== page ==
My father became ill when I was only three years old. When I say ill, I don't mean a case of a cold or flu. I mean bed ridden for the rest of his life. My visits with my Daddy would be at his bedside. On the rare occasions he would be able to be at home, I chereish the memory of walking around the yard with him as he picked up bobby pins and nails, etc with a magnet he had tied onto the end of a string. He was unable to bend over. When he died, (I was nine years old ) there were thirteen major things wrong with him. I don't recall them all, but I do know that he built too much blood. If he happened to bump his arm, hand, leg, etc. he would bleed through his pours. Also, he had been in a coal mining accident when he was just a young man. His chest was crushed, and he had only 1/4 of a lung that worked. That portion of his lung was filled with black lung disease. Every breath he took (even though he was on an oxygen tank) was a breath I can still hear in my head. One that was raspy and strained.
One day his doctor came in and asked, "How are you doing today Mark?" Daddy replied "I'm doing fine. Just fine." The doctor said "Mark, everytime I come in and ask you that, you always respond the same. I'm your doctor. I know damn well how hard it is on you to just try and stay alive." To that my dad replied "But doc, I don't have to look far to find someone worse off than me."
My mom was a widow woman who was left by the deaths of two husbands with nine children to raise. Living in rural Vernal, Utah in the early 1900's she was not afforded the luxury of an education. She made it to seventh grade and then had to drop out because they lived too far away from town for her to attend school. Because of this, she was left to raise her large family on minimum wage. She worked every kind of job she could to keep food in her children's mouth and a roof over their heads. She graded roads with a team of horses (she would take her children with her and sit them under a tree while she graded.) She worked as a bakery helper and cleaned the bathrooms of the Union Pacific railroad, and as an aid in a nursing home. Whatever she could get, she accepted wtihout pride.
During my entire life, I never once heard my Mom complain about the hand in life she had been dealt. I never once remember her getting up and complaining about needing to go to work or what a burden she bore in life. She would do it and keep a sense of humor and take care of her children....children who would love, respect and stand side by side at her bed as she suffered with Alzheimer's disease and then died.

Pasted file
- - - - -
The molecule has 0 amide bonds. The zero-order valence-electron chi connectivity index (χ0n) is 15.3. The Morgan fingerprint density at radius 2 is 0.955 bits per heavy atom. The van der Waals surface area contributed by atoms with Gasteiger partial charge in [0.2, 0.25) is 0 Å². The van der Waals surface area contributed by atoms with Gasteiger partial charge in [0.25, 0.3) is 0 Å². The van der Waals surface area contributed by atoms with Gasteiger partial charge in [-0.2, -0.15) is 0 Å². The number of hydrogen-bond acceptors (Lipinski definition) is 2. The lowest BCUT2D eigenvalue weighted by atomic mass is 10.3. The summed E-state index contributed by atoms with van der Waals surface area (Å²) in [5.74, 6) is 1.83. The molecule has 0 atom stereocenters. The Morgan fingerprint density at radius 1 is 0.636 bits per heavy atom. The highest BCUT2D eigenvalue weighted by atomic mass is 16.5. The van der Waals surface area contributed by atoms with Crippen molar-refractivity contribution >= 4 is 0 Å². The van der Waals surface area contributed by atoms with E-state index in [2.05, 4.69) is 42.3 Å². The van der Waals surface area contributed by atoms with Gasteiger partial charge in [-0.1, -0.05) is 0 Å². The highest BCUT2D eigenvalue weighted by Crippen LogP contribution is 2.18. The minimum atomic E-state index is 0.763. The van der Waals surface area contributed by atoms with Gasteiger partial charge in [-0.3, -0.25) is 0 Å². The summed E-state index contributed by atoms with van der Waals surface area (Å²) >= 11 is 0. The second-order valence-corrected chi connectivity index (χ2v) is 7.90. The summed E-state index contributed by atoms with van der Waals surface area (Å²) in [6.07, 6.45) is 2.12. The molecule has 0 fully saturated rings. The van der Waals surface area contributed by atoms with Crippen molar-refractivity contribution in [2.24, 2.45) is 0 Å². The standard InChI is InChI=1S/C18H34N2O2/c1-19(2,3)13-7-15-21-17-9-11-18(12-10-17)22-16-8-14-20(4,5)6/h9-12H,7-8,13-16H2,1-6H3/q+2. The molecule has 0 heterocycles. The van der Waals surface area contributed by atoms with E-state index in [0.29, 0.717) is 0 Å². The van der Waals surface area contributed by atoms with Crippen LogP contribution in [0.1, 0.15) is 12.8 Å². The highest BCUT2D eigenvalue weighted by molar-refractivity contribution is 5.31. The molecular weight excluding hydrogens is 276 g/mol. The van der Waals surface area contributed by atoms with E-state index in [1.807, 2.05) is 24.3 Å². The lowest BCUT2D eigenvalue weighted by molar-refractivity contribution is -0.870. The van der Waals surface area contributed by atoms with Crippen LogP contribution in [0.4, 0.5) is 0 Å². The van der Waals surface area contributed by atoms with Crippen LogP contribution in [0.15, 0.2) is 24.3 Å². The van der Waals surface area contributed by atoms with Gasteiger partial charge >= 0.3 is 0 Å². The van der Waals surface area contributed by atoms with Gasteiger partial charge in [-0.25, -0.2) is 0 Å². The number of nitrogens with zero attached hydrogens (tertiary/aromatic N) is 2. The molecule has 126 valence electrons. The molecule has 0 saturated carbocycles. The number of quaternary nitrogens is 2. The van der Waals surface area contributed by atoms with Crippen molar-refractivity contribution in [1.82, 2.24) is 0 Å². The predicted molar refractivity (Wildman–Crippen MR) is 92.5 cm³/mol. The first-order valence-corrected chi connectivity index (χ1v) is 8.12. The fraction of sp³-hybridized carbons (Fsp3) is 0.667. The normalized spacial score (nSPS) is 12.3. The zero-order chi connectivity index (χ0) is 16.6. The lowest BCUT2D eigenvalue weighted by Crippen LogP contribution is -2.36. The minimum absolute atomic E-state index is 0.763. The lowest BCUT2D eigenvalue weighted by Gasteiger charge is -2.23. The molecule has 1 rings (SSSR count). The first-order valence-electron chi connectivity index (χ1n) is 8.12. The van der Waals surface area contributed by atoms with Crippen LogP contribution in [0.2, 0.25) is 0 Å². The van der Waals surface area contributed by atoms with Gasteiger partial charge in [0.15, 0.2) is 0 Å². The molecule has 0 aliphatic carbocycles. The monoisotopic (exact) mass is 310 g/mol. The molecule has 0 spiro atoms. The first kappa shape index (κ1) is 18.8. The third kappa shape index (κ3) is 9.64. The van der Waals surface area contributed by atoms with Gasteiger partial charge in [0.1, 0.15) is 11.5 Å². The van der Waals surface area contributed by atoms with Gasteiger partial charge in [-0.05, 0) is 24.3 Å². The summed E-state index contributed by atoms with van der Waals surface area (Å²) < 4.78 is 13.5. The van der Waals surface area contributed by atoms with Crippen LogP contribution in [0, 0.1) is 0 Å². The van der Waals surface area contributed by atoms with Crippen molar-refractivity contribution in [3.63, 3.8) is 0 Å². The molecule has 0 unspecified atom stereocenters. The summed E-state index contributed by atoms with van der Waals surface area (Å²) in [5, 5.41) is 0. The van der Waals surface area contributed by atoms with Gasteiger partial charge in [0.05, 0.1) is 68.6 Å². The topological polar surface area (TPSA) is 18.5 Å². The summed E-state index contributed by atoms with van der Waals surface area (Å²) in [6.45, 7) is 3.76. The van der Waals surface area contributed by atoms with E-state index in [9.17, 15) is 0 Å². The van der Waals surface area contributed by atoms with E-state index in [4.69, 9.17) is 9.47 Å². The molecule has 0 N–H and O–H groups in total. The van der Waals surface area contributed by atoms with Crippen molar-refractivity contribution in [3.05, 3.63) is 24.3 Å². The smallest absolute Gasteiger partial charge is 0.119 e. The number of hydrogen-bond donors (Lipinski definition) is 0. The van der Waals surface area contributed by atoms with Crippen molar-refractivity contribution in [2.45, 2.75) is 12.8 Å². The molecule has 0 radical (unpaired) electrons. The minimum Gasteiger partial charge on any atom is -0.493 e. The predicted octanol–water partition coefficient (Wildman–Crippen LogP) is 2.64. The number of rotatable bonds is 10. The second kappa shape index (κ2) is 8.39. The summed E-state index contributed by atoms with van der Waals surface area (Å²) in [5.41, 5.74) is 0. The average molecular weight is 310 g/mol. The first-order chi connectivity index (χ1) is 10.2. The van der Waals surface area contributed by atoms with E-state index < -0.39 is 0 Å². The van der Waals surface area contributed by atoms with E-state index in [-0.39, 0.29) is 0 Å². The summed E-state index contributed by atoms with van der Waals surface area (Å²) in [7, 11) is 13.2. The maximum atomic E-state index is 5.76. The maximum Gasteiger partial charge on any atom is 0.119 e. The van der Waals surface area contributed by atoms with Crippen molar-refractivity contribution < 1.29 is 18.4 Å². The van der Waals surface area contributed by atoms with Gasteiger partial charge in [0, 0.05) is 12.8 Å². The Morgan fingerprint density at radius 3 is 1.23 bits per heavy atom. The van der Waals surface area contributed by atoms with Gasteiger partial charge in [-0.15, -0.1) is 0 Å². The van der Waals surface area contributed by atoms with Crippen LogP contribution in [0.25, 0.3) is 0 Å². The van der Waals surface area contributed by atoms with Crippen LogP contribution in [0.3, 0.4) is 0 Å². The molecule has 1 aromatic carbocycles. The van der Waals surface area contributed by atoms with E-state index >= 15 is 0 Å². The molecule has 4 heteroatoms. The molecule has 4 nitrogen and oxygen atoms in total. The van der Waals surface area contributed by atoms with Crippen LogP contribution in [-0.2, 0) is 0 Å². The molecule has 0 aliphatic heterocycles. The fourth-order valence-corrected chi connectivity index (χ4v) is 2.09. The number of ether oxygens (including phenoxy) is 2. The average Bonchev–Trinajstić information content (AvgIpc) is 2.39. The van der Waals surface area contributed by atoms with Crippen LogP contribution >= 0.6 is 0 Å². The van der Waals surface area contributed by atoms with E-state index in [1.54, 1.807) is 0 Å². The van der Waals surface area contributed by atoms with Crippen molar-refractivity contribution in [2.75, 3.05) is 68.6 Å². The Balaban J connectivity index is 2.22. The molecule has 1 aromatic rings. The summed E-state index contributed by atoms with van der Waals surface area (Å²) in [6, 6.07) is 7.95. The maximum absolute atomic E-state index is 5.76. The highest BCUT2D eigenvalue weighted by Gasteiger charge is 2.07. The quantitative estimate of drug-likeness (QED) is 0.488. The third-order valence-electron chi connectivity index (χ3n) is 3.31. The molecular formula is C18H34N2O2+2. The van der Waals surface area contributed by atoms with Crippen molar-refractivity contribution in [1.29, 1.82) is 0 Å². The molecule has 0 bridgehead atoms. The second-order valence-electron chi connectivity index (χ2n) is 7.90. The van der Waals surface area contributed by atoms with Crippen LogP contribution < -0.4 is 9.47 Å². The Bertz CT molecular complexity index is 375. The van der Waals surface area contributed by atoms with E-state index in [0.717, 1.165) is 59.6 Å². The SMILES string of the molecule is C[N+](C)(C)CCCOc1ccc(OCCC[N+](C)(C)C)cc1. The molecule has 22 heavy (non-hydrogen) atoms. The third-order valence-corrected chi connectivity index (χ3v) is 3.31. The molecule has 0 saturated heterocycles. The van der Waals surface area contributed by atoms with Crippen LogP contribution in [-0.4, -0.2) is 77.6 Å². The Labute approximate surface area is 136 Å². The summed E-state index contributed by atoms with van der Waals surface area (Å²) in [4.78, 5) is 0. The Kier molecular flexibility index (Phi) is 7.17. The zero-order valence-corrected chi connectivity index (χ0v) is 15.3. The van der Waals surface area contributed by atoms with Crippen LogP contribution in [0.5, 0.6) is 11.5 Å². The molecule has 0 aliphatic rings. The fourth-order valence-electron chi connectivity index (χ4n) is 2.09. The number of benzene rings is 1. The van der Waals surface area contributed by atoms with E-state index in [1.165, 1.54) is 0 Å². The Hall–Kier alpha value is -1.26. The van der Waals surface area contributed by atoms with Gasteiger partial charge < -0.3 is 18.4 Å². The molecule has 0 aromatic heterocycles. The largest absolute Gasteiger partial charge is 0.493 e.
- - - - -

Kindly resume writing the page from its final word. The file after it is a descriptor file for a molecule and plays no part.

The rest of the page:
My brother Henry was forteen years old when he had to quit school to help his mother care of his siblings. Henry was a very bright boy, good looking and fastidious. He loved having his white shirts ironed and my sister Mary was more than happy to take care of that for him. Henry worked in West Vaco mine outside Evanston Wyoming. Every penny he made helped feed and care for his sisters. When I was fifteen years old, Henry came down with cancer in his mouth. It started out as a small sore which spread. He was taken to the hospital in Salt Lake City where they performed surgery, needing to place a tube in his throat for him to breath with. Once out of the hospital, the cancer started around where the tube had been inserted. It ate his entire throat away. You could actually look at his neck and see the back of his throat. Mama and I went to Green River to take care of Henry so his wife Lue could work and provide for the family. Mama bought a small canvas cot and cut a hole in it and placed a pan underneathe. Henry could lay on the cot on his stomach and let his throat drain through the hole and into the pan. You could actually smell the rot of the cancer. He could no longer talk, and when people would come to visit him they would say "How you doing there Hank?" and Henry would put a big smile on his face and raise his thumb into the air signifying he was doing fine.